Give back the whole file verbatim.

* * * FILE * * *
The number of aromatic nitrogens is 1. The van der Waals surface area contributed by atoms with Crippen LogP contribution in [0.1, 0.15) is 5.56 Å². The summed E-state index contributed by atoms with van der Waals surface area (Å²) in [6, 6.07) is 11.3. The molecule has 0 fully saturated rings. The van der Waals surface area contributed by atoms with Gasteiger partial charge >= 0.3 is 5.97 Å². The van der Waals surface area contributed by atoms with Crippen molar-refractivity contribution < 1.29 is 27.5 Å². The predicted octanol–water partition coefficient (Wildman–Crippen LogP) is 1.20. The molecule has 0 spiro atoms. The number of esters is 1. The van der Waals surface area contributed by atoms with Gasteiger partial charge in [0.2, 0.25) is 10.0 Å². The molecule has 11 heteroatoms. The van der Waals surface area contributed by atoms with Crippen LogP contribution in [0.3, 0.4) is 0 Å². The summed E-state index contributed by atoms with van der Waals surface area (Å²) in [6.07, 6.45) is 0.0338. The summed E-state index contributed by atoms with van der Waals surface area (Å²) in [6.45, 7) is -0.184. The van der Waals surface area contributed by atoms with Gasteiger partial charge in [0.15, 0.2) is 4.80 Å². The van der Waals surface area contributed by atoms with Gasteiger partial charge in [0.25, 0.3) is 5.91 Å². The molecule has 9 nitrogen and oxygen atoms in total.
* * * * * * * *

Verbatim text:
The number of aromatic nitrogens is 1. The van der Waals surface area contributed by atoms with Crippen LogP contribution in [0.1, 0.15) is 5.56 Å². The summed E-state index contributed by atoms with van der Waals surface area (Å²) in [6, 6.07) is 11.3. The molecule has 0 fully saturated rings. The van der Waals surface area contributed by atoms with Gasteiger partial charge >= 0.3 is 5.97 Å². The van der Waals surface area contributed by atoms with Crippen molar-refractivity contribution < 1.29 is 27.5 Å². The predicted octanol–water partition coefficient (Wildman–Crippen LogP) is 1.20. The molecule has 0 spiro atoms. The number of esters is 1. The van der Waals surface area contributed by atoms with Gasteiger partial charge in [0.2, 0.25) is 10.0 Å². The molecule has 11 heteroatoms. The van der Waals surface area contributed by atoms with Crippen LogP contribution in [0.3, 0.4) is 0 Å². The summed E-state index contributed by atoms with van der Waals surface area (Å²) in [6.07, 6.45) is 0.0338. The summed E-state index contributed by atoms with van der Waals surface area (Å²) in [6.45, 7) is -0.184. The van der Waals surface area contributed by atoms with Gasteiger partial charge in [0.15, 0.2) is 4.80 Å². The van der Waals surface area contributed by atoms with Gasteiger partial charge in [0.25, 0.3) is 5.91 Å². The molecule has 9 nitrogen and oxygen atoms in total.